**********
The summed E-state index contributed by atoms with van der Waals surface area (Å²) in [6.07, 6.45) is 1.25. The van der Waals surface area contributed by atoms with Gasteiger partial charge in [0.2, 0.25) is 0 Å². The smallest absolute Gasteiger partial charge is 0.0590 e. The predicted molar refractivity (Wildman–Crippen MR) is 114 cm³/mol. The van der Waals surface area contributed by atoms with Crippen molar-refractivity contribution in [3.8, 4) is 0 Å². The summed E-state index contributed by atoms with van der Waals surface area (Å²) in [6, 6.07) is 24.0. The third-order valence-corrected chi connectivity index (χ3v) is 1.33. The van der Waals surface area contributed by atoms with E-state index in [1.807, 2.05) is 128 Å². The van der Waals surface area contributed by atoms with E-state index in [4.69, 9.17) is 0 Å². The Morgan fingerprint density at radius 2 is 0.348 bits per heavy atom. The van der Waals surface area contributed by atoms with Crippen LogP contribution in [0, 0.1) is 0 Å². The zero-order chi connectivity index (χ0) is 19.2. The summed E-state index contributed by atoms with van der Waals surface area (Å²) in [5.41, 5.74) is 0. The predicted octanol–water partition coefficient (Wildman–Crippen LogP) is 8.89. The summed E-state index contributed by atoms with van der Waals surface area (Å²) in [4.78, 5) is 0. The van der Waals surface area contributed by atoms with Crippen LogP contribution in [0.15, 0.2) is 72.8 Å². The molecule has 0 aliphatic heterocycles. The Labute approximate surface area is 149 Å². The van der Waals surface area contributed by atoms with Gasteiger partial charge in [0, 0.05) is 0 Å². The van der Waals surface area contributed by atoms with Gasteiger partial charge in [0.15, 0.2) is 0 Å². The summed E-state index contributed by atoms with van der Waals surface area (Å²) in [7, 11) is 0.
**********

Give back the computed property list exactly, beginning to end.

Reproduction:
The summed E-state index contributed by atoms with van der Waals surface area (Å²) in [6.07, 6.45) is 1.25. The van der Waals surface area contributed by atoms with Gasteiger partial charge in [0.2, 0.25) is 0 Å². The smallest absolute Gasteiger partial charge is 0.0590 e. The predicted molar refractivity (Wildman–Crippen MR) is 114 cm³/mol. The van der Waals surface area contributed by atoms with Crippen molar-refractivity contribution in [3.8, 4) is 0 Å². The summed E-state index contributed by atoms with van der Waals surface area (Å²) in [6, 6.07) is 24.0. The third-order valence-corrected chi connectivity index (χ3v) is 1.33. The van der Waals surface area contributed by atoms with E-state index in [1.807, 2.05) is 128 Å². The van der Waals surface area contributed by atoms with E-state index in [4.69, 9.17) is 0 Å². The Morgan fingerprint density at radius 2 is 0.348 bits per heavy atom. The van der Waals surface area contributed by atoms with Crippen LogP contribution in [0, 0.1) is 0 Å². The zero-order chi connectivity index (χ0) is 19.2. The summed E-state index contributed by atoms with van der Waals surface area (Å²) in [5.41, 5.74) is 0. The predicted octanol–water partition coefficient (Wildman–Crippen LogP) is 8.89. The summed E-state index contributed by atoms with van der Waals surface area (Å²) in [4.78, 5) is 0. The van der Waals surface area contributed by atoms with Crippen LogP contribution in [0.15, 0.2) is 72.8 Å². The molecule has 0 aliphatic heterocycles. The Labute approximate surface area is 149 Å². The van der Waals surface area contributed by atoms with Gasteiger partial charge in [0, 0.05) is 0 Å². The van der Waals surface area contributed by atoms with Gasteiger partial charge in [0.15, 0.2) is 0 Å². The summed E-state index contributed by atoms with van der Waals surface area (Å²) in [7, 11) is 0.